Last year, tensions ran high – about dirt. Emotions were whipped up about a Chinese embargo on stuff most people never had heard of: Rare earth.The stuff is used to make magnets that go into anything from hard drives to generators and electric motors. Cooler heads tried to point out that rare earth is not rare at all, and that China has as much a monopoly on rare earth as it has on sand. Nobody listened to the cooler heads, and rare earth prices went stratospheric. Step aside, those rare earth prices are crashing down.
“Rare-earth prices are set to extend their decline from records this year as buyers including Toyota Motor Corp. and General Electric Co. scale back using the materials in their cars and windmills. Prices for cerium and lanthanum, the most abundant rare- earth elements, will drop by 50 percent in 12 months.”
As promised in January, engineers at Toyota developed a new “induction”-type electric motor that did not only let the Chinese eat their own rare dirt, but also promised to be more efficient and more compact than the current fixed-magnet motors.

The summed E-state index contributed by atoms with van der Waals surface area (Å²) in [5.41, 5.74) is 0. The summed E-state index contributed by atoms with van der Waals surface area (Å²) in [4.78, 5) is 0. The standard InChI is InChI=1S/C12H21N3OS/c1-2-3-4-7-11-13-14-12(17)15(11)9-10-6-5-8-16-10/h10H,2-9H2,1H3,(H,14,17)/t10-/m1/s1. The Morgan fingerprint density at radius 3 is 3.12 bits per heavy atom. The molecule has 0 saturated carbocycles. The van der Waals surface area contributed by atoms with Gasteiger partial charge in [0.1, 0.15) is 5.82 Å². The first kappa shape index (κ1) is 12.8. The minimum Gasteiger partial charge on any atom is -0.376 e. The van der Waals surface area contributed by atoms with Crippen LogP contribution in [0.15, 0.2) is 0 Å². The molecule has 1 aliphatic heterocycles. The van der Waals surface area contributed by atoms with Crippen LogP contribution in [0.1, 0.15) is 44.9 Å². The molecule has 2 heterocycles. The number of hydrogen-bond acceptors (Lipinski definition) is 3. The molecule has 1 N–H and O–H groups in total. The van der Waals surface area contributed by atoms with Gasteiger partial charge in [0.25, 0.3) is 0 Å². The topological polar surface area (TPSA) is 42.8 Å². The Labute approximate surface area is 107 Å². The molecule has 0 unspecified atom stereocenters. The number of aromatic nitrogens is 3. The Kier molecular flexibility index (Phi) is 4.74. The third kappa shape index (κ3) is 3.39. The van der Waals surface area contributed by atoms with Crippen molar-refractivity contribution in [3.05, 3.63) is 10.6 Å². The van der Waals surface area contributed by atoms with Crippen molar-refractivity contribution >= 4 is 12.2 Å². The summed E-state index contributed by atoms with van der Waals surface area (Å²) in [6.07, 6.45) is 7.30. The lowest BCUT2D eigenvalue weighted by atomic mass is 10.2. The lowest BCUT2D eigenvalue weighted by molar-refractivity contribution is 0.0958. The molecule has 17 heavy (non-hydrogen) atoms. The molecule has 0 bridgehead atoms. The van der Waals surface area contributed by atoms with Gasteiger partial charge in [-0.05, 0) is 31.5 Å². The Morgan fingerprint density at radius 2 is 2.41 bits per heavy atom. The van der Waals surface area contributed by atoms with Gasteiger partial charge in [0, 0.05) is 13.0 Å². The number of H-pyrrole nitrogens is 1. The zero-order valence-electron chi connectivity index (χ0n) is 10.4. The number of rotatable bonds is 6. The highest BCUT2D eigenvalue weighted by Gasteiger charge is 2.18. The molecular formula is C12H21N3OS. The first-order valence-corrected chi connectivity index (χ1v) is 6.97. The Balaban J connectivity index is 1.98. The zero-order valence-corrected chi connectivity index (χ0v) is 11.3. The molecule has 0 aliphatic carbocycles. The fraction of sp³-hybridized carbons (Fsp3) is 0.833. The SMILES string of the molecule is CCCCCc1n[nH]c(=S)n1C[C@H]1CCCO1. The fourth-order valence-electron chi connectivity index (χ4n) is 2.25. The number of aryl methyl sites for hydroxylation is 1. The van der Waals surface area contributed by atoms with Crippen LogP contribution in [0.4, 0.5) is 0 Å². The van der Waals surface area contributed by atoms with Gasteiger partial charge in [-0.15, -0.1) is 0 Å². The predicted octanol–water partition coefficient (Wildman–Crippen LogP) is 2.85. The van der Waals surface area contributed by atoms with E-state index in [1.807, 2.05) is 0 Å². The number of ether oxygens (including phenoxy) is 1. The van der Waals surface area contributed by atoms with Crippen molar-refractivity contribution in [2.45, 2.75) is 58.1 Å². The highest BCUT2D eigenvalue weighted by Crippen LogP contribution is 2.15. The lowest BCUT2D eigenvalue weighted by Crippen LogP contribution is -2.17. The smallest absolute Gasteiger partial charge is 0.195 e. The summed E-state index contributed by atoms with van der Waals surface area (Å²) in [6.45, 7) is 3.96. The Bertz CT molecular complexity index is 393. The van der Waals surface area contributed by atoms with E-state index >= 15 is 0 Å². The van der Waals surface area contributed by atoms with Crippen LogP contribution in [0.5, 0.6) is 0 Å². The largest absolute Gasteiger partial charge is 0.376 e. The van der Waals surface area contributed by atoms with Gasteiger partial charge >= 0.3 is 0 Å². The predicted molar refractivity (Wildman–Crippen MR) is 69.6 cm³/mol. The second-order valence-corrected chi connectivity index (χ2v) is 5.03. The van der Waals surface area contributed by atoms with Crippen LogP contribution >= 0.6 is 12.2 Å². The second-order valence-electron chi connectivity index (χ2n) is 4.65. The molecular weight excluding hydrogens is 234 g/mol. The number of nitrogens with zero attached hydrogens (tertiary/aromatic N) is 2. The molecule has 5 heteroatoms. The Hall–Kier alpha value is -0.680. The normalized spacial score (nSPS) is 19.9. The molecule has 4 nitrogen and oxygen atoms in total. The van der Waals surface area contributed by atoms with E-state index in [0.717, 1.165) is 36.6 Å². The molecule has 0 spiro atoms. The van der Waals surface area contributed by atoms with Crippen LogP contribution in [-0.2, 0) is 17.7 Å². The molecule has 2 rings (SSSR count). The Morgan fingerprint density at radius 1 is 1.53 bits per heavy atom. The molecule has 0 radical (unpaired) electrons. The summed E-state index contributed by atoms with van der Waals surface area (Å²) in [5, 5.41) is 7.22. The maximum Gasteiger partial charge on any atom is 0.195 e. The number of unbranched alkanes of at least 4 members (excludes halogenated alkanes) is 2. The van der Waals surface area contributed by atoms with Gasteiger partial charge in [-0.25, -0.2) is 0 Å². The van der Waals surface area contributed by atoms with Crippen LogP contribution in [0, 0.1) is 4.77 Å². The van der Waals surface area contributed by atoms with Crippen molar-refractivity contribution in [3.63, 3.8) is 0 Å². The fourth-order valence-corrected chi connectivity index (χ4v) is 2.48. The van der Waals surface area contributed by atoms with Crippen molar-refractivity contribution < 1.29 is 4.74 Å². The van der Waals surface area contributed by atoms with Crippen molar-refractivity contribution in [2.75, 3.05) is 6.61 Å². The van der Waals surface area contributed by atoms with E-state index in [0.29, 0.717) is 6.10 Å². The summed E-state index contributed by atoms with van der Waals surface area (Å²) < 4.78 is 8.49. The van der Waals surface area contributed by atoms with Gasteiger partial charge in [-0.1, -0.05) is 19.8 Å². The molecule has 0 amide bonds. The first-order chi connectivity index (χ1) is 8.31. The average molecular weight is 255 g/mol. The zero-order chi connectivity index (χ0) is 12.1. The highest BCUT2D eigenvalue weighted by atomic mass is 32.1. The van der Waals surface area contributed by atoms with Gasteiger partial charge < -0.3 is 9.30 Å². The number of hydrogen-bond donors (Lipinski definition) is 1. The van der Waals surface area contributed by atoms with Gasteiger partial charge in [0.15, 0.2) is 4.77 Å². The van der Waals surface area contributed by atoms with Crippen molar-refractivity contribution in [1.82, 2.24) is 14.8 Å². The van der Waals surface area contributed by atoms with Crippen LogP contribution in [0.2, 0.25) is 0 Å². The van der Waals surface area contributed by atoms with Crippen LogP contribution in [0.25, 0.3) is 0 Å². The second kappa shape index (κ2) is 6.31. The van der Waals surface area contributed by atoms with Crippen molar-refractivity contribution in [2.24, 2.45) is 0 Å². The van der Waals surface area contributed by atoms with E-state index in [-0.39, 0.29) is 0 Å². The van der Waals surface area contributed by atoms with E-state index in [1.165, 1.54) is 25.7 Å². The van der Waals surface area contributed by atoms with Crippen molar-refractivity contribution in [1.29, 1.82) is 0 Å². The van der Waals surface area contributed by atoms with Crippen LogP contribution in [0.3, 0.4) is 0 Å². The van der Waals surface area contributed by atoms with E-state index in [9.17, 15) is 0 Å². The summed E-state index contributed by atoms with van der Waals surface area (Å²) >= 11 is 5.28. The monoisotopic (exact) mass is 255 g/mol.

On the back of these news, and a cooling off of auto demand and electric car exuberance, rare earth prices started coming down in August and continue to go south. It’s not just supply and demand: Speculators are fleeing the stuff, and instead of an embargo there are now stories of rare earth dumping in China.
Toyota’s new technology exited the labs and is going in series production. John Hanson, a Toyota spokesman in Torrance, California, confirmed to Bloomberg that “moving from a fixed-magnet motor to an induction motor is a huge savings with regard to rare-earth metals.”
GM will sell a Chevrolet Malibu Eco next year that uses an induction motor, and will cut down on magnets that use the no longer so rare earths.